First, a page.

United States Patent and Trademark Laws
The Constitution of the United States gives Congress the power to enact laws relating to patents, in Article I, section 8, which reads “Congress shall have power . . . to promote the progress of science and useful arts, by securing for limited times to authors and inventors the exclusive right to their respective writings and discoveries.” Under this power Congress has from time to time enacted various laws relating to patents. The first patent law was enacted in 1790. The law now in effect is a general revision which was enacted July 19, 1952, and which came into effect January 1, 1953. It is codified in Title 35, United States Code.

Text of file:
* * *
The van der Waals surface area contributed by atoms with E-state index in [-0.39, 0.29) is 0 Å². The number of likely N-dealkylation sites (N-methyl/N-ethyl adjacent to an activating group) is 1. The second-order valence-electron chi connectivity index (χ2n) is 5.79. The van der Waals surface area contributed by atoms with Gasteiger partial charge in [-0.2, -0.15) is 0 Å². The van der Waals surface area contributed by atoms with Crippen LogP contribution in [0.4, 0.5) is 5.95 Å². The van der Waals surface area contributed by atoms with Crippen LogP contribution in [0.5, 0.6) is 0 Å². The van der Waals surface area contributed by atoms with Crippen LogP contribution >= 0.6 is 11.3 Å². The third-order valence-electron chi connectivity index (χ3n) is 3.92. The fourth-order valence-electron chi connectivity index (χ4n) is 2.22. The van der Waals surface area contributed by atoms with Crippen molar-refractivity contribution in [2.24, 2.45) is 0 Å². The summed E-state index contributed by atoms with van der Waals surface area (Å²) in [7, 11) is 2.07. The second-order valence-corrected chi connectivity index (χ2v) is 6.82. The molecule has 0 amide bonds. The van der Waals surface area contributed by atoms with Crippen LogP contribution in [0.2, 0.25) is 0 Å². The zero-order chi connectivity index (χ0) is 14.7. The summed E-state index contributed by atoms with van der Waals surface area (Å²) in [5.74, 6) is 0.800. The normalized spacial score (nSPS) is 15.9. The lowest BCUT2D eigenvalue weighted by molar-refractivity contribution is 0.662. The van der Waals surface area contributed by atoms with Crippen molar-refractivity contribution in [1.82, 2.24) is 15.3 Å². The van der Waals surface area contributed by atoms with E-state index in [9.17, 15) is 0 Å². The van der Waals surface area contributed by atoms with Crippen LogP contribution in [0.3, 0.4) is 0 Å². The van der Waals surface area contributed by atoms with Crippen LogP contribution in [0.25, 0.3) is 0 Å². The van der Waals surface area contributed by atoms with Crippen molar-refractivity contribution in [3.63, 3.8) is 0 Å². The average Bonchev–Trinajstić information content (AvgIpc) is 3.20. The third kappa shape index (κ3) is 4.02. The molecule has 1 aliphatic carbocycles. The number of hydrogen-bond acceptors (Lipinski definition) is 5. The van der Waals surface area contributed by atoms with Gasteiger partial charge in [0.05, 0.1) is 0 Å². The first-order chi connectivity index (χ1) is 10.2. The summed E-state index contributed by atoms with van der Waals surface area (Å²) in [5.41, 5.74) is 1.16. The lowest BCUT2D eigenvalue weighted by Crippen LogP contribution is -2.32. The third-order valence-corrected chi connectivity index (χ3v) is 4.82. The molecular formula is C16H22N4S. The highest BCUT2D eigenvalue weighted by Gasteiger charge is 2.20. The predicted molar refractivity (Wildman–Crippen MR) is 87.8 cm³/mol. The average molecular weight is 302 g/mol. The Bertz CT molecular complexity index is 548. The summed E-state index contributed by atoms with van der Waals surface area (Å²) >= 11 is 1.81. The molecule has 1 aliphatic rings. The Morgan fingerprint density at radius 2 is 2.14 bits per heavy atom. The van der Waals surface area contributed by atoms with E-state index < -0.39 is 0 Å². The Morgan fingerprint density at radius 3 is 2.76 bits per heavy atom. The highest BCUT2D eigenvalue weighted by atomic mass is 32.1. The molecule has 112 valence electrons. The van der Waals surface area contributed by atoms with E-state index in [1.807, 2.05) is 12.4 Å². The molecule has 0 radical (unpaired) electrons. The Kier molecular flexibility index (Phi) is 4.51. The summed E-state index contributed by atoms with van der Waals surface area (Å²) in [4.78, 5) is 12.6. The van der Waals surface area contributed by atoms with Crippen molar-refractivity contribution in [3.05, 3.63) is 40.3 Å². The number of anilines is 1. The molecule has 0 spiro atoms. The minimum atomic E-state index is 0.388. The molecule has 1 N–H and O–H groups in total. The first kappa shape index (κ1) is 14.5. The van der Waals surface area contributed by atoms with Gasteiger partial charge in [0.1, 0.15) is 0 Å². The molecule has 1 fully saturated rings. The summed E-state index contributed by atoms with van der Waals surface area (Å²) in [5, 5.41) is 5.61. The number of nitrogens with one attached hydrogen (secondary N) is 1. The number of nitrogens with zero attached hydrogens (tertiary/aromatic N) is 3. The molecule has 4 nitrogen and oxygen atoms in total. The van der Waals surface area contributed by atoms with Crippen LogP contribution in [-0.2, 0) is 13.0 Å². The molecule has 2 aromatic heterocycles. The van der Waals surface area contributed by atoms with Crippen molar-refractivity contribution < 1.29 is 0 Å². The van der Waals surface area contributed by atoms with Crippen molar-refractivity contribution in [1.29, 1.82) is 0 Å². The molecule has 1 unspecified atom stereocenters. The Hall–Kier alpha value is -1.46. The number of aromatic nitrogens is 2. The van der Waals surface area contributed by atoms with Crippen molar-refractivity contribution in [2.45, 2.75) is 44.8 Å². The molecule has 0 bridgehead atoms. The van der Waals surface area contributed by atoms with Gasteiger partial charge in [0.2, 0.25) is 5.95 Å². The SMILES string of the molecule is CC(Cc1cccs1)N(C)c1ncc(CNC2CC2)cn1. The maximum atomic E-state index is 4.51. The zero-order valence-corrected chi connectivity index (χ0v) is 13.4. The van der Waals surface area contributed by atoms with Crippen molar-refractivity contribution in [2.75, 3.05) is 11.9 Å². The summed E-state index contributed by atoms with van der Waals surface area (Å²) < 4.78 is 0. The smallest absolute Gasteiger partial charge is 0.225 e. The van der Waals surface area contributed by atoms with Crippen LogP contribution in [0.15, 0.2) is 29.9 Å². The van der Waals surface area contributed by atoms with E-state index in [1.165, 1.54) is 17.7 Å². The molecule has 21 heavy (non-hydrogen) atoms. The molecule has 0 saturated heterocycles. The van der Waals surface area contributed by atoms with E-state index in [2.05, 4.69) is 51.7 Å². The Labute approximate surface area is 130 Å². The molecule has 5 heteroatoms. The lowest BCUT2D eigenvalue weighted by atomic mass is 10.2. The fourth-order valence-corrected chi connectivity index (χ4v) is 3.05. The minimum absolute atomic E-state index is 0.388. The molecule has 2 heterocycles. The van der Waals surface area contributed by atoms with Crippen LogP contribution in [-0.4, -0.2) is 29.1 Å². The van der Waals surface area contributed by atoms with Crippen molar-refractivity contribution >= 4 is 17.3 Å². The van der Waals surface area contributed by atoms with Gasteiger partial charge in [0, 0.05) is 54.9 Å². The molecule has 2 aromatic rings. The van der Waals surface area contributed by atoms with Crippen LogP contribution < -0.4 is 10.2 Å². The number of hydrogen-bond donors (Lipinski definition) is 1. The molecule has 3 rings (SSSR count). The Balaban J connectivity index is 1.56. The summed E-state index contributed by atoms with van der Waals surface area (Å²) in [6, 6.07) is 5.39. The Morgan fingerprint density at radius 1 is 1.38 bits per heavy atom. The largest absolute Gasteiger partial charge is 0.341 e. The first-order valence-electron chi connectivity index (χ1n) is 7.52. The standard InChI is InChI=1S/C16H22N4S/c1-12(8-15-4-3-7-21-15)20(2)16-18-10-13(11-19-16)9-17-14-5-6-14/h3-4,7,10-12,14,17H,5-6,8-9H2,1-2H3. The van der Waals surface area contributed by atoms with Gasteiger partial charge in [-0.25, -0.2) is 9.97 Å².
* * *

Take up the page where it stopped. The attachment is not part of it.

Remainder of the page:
The patent law specifies the subject matter for which a patent may be obtained and the conditions for patentability. The law establishes the Patent and Trademark Office to administer the law relating to the granting of patents, and contains various other provisions relating to patents.
THE TEXT ABOVE IS PUBLIC DOMAIN MATERIAL AUTHORED BY AN AGENCY
OF THE UNITED STATES GOVERNMENT AND NOT COPYRIGHTED BY THIS
WEBSITE. To locate the original material (which may have been updated) click here.